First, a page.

This has been a powerful experience for me, really. One I am glad I've had. I have new respect for panic attacks in general. I think I might have made this all sound too easy, but really it has been almost a year of working through these matters-of-the-mind. I also have great sympothy for people who have panic attacks. It is really horrible and gets worse with each attack.
I know so many people who have gone to allergists and are told they are not allergic to anything, but they disagree. They find another "expert" who gives them a list of intolerances and they continue to avoid many delicious foods. I hardly want to recommend doing what I did...I mean, what if I'm wrong, but I certainly can't be the only one out there. I know I'm not the only one who has had this happen to them or is letting this happen to them. Right? Thoughts?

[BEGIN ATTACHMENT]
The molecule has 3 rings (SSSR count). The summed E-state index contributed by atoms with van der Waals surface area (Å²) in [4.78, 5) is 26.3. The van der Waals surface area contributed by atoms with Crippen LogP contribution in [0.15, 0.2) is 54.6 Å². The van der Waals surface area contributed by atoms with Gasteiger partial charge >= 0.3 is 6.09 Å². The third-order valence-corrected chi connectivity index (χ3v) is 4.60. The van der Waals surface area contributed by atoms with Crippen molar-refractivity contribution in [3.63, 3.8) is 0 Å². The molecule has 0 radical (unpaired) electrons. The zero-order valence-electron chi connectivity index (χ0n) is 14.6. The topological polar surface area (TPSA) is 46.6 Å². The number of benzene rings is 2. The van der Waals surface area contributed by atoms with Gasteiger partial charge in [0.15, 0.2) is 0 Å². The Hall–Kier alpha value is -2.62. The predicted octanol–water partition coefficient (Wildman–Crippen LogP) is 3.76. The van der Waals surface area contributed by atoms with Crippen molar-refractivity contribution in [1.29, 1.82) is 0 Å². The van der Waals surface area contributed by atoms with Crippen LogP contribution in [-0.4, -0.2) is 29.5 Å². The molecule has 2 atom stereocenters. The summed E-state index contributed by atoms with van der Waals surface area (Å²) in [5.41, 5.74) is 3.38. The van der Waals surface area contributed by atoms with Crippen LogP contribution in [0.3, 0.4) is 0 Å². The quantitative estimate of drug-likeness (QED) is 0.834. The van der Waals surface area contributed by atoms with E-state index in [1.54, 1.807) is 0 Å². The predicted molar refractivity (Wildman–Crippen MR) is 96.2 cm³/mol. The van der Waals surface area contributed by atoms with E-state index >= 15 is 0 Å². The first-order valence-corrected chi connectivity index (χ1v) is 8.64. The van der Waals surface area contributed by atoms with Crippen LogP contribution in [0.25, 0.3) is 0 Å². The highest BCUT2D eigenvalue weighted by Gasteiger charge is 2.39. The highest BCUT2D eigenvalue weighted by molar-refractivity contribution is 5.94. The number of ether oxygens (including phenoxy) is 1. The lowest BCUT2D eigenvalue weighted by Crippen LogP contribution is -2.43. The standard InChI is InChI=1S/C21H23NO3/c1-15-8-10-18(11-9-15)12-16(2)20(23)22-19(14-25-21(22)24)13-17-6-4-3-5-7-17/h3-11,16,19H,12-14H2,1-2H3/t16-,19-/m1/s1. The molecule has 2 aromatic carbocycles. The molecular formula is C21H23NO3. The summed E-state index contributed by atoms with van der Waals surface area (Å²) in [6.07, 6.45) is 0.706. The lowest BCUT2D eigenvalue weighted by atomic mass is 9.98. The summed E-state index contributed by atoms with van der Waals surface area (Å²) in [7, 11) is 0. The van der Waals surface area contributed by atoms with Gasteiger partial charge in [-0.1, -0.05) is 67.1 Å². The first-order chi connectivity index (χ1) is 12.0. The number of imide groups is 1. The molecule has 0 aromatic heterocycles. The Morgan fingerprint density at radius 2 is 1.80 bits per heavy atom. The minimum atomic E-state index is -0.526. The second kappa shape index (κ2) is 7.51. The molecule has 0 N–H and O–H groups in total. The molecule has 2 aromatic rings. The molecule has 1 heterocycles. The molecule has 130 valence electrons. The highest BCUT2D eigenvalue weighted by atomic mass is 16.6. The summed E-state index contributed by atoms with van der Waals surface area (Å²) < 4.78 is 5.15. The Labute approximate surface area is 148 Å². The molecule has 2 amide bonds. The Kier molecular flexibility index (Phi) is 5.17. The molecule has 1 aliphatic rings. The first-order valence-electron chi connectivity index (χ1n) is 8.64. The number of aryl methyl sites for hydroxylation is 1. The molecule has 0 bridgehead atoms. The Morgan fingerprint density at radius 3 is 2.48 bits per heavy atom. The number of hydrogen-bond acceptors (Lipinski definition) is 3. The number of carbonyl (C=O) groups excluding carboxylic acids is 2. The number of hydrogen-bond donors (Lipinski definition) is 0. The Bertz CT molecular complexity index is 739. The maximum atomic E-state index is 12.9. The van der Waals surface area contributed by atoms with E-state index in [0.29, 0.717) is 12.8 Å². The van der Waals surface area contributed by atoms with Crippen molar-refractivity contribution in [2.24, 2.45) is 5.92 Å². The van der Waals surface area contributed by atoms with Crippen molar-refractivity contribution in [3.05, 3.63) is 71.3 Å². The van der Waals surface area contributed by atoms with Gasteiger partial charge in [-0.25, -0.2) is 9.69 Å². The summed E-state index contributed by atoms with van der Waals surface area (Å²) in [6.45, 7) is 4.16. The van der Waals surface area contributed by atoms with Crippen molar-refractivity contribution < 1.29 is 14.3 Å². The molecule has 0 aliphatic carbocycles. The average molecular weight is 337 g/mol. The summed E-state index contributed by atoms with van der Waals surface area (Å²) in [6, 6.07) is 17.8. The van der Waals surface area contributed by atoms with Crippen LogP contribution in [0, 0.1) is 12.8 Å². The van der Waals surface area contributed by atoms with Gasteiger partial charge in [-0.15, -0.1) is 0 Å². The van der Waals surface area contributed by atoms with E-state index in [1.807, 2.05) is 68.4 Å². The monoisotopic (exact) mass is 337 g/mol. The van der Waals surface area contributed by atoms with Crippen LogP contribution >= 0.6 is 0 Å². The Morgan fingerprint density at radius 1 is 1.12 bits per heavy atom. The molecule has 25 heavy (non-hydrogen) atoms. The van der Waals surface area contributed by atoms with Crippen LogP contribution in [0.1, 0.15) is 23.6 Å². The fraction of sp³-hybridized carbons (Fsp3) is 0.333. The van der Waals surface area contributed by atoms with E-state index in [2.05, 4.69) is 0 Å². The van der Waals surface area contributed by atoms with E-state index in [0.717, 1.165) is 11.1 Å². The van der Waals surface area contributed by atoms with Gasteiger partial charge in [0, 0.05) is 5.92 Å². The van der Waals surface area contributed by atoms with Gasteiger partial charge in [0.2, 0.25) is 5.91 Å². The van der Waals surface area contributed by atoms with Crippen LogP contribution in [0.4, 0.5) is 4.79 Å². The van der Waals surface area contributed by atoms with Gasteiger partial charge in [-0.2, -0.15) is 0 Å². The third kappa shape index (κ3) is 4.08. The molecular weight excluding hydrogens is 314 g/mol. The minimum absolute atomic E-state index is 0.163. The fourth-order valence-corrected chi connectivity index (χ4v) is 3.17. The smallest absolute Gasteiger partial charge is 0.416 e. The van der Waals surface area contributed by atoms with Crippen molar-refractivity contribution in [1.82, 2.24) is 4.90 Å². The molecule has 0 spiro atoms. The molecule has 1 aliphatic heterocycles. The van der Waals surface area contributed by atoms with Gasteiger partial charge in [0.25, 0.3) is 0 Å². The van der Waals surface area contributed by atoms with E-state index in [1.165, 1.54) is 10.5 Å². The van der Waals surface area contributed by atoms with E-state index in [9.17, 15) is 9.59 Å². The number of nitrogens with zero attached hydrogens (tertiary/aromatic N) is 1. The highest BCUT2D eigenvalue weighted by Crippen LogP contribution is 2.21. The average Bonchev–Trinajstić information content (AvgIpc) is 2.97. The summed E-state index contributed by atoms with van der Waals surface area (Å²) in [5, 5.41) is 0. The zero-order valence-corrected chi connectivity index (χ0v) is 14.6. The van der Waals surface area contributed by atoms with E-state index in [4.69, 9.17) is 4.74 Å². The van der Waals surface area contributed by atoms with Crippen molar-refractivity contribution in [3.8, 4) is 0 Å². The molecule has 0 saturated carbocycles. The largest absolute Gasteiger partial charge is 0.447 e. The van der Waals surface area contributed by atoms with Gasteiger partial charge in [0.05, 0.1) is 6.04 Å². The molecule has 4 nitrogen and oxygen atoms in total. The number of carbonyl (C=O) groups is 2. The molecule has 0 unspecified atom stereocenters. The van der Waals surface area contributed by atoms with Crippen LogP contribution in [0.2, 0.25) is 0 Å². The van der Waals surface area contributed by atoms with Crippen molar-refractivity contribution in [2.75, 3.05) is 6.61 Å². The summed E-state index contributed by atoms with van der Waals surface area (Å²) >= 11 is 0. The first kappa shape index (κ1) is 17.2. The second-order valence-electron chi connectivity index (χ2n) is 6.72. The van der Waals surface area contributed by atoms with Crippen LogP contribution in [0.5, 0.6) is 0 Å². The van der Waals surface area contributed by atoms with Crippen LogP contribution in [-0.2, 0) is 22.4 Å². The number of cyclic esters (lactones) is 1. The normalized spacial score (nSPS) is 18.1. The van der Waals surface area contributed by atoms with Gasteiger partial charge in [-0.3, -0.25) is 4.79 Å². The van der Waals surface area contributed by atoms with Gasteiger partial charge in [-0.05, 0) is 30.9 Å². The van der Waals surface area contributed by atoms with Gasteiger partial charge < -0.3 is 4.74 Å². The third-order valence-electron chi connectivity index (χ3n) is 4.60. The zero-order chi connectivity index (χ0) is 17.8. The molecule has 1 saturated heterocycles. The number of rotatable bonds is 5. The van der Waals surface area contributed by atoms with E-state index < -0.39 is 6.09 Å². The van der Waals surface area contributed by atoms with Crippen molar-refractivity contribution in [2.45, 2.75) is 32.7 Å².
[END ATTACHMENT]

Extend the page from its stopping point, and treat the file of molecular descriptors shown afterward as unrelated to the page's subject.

(Note: Food concerns/beliefs have become fairly major in the last few years and there are some very real allergies, but I just wonder if a lot of it is all in our heads. I feel a bit risky posting this because beliefs on food can be just as sacred as beliefs on religion or politics. Let the comments begin!)
Monday, November 12, 2012
Why is three so hard? My memory is not kind either, because unfortunately I’ve forgotten how tricky the other two boys were at this age. In the moment, I feel like A is my nemesis, my nightmare. He’s the one proving to the world that I am an unfit parent, mother. Hans tells me B and C were both rough at this age. I seem to have forgotten. I’m sure A is the hardest.